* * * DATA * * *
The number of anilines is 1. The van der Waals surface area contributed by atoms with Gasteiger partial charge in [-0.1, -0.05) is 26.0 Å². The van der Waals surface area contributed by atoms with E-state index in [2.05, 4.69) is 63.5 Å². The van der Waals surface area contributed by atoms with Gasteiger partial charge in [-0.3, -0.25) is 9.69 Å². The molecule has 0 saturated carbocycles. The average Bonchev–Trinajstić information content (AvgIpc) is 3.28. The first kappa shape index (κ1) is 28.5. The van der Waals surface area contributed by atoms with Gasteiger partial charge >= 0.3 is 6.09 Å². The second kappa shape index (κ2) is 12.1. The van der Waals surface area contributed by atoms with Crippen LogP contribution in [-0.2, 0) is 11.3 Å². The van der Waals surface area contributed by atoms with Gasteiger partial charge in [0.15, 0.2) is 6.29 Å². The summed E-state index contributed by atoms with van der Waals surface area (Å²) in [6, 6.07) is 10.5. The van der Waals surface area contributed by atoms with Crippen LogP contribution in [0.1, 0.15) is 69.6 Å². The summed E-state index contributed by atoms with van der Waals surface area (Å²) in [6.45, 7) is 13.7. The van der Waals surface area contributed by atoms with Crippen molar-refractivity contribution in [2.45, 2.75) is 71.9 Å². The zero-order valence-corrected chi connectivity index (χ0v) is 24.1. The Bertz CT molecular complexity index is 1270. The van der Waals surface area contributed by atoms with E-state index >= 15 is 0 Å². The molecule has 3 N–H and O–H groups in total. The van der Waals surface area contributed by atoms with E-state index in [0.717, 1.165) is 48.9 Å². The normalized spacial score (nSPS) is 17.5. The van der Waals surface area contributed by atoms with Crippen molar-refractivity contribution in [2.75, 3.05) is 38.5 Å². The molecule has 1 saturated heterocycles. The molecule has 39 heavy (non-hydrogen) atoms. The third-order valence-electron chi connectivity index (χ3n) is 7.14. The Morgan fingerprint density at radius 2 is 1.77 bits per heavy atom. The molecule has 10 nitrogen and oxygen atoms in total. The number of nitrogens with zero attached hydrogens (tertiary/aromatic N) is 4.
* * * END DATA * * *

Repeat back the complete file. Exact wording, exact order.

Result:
The number of anilines is 1. The van der Waals surface area contributed by atoms with Gasteiger partial charge in [-0.1, -0.05) is 26.0 Å². The van der Waals surface area contributed by atoms with E-state index in [2.05, 4.69) is 63.5 Å². The van der Waals surface area contributed by atoms with Gasteiger partial charge in [-0.3, -0.25) is 9.69 Å². The molecule has 0 saturated carbocycles. The average Bonchev–Trinajstić information content (AvgIpc) is 3.28. The first kappa shape index (κ1) is 28.5. The van der Waals surface area contributed by atoms with Gasteiger partial charge >= 0.3 is 6.09 Å². The second kappa shape index (κ2) is 12.1. The van der Waals surface area contributed by atoms with Crippen LogP contribution in [-0.2, 0) is 11.3 Å². The van der Waals surface area contributed by atoms with Gasteiger partial charge in [0.15, 0.2) is 6.29 Å². The summed E-state index contributed by atoms with van der Waals surface area (Å²) in [6, 6.07) is 10.5. The van der Waals surface area contributed by atoms with Crippen LogP contribution in [0.1, 0.15) is 69.6 Å². The summed E-state index contributed by atoms with van der Waals surface area (Å²) in [6.45, 7) is 13.7. The van der Waals surface area contributed by atoms with Crippen molar-refractivity contribution in [2.45, 2.75) is 71.9 Å². The zero-order valence-corrected chi connectivity index (χ0v) is 24.1. The Bertz CT molecular complexity index is 1270. The van der Waals surface area contributed by atoms with E-state index >= 15 is 0 Å². The molecule has 3 N–H and O–H groups in total. The van der Waals surface area contributed by atoms with E-state index in [0.717, 1.165) is 48.9 Å². The normalized spacial score (nSPS) is 17.5. The van der Waals surface area contributed by atoms with Crippen molar-refractivity contribution in [2.75, 3.05) is 38.5 Å². The molecule has 1 saturated heterocycles. The molecule has 39 heavy (non-hydrogen) atoms. The third-order valence-electron chi connectivity index (χ3n) is 7.14. The Morgan fingerprint density at radius 2 is 1.77 bits per heavy atom. The molecule has 10 nitrogen and oxygen atoms in total. The number of nitrogens with zero attached hydrogens (tertiary/aromatic N) is 4.